Evidencing early adaptation, Kerwin championed an idea in 1871 that would become : rallying theme for Republican campaigns from 1880 through 1888. The skill sets that Kerwin honed as a military leader would also serve him well as political operative. He thought operationally and was decisive tactically; attributes appreciated by the political network with which he affiliated. We observe a manifestation of this appreciation when, during the general election of 1880, an appeal to the New York Irish voter was deemed critical to a successful Republican outcome.

The general election of 1880 pitted a popular Democratic nominee, General Winfield Scott Hancockman Kerwin admired as a soldier-against an accidental Republican nominee, General James Garfield. The race was expected to be close. The "Solid South" would reliably vote for the Democratic candidate, despite that candidate being the hero of Gettysburg.35 But the South did not possess electoral vote clout. The states with the largest electoral votes, especially Pennsylvania with 29 and New York with 35, had large Irish populations, but the Irish were inclined to vote Democratic. The Republican National Committee determined to weaken that inclination with an eleventh-hour appeal.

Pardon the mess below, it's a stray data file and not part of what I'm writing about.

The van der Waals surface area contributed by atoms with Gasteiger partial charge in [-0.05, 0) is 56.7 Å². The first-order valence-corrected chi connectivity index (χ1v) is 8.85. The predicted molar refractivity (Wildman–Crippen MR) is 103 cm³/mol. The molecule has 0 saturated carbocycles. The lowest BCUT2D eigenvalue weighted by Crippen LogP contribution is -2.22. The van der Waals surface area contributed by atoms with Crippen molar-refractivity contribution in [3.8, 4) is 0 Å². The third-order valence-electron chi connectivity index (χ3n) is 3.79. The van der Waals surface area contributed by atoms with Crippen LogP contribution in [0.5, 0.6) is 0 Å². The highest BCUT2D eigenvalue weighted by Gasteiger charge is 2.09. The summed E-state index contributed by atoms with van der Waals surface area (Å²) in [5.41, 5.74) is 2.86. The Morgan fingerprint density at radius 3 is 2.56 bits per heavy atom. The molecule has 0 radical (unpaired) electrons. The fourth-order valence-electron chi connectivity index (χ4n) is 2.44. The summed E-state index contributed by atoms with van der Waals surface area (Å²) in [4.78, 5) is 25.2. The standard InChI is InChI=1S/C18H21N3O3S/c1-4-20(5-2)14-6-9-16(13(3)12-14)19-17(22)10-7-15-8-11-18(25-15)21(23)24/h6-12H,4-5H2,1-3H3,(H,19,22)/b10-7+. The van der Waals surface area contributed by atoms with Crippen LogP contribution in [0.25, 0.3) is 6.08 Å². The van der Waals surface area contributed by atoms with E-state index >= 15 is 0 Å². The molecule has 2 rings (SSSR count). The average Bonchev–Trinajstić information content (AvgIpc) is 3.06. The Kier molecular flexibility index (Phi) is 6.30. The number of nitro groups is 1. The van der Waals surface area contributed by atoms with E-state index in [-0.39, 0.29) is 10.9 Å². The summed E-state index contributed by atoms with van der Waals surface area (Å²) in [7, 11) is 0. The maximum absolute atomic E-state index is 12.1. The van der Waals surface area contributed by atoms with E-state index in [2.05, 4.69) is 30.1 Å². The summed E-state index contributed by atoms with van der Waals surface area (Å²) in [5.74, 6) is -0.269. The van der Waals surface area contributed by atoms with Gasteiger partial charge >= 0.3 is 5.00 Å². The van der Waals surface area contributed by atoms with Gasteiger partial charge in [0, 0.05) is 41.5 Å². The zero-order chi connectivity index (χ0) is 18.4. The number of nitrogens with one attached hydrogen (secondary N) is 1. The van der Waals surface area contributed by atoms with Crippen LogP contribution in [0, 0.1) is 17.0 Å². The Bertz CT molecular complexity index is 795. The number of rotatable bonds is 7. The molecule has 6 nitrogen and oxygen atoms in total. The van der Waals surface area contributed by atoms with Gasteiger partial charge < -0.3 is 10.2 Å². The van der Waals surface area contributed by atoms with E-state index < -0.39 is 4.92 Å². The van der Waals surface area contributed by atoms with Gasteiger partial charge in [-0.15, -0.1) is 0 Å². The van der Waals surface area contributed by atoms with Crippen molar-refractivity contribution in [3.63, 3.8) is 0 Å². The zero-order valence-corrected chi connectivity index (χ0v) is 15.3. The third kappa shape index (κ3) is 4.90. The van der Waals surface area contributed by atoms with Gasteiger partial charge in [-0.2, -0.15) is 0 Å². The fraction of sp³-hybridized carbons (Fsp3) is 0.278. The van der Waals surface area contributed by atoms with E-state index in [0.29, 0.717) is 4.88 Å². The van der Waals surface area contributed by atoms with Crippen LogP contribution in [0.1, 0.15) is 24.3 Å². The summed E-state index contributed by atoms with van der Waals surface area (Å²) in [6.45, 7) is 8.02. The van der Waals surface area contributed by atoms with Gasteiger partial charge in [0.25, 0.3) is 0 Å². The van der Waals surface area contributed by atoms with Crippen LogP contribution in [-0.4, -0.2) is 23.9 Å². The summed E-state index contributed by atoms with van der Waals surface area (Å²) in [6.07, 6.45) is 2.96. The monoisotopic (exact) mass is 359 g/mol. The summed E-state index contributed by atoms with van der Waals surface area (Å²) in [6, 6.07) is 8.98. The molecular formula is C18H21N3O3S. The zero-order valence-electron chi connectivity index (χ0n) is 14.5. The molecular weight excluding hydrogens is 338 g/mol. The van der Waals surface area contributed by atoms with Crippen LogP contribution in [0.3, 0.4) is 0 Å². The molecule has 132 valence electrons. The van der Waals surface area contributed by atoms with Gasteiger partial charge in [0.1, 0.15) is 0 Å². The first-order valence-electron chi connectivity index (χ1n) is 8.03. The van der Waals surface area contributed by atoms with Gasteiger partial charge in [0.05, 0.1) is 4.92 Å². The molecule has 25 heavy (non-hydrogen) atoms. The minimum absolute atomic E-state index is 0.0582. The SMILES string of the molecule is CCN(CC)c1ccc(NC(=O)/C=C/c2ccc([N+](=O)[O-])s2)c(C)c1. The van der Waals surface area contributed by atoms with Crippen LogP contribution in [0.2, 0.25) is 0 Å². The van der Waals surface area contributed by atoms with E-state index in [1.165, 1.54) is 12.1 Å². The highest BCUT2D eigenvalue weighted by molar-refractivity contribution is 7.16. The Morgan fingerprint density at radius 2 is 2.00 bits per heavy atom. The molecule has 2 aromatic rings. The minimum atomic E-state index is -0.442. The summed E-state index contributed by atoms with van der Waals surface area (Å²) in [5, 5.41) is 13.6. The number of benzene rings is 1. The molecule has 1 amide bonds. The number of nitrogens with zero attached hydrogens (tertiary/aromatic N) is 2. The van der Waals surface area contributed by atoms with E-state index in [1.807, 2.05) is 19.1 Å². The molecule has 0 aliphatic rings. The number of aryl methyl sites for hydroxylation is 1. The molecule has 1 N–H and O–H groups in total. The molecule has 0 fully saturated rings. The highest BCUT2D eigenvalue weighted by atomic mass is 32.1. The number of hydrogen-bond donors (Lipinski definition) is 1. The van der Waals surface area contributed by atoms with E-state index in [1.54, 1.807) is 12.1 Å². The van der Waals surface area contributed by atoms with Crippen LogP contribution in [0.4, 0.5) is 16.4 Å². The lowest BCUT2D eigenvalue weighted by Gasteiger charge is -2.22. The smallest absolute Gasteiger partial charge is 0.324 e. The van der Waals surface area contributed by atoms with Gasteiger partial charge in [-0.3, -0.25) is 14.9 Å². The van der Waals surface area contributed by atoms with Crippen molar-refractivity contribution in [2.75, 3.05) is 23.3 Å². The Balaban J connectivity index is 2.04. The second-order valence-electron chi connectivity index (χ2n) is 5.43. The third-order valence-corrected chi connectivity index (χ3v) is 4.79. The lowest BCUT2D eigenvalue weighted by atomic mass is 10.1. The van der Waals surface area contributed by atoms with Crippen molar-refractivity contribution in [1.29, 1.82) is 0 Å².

Written in late October by Professor Robert Ellis Thompson of Philadelphia, an occasional editorialist for the newspaper The American, the 500-word appeal called upon the Irish to vote as loyal Americans "against the English Free Trade Policy which had destroyed the industries of Ireland and would do so to the industries of America if not defeated in the polls."36 The passionate appeal began with "Irish Voters Attention!" and ended with "God Save Old Ireland!" With only days until election day Dr. William Carroll, a former executive of the Clan na Gael, was dispatched to New York City to request his "old friend General Kerwin" place the appeal before the New York Irish voter. Kerwin recognized the immediacy of the need, and he seized the moment.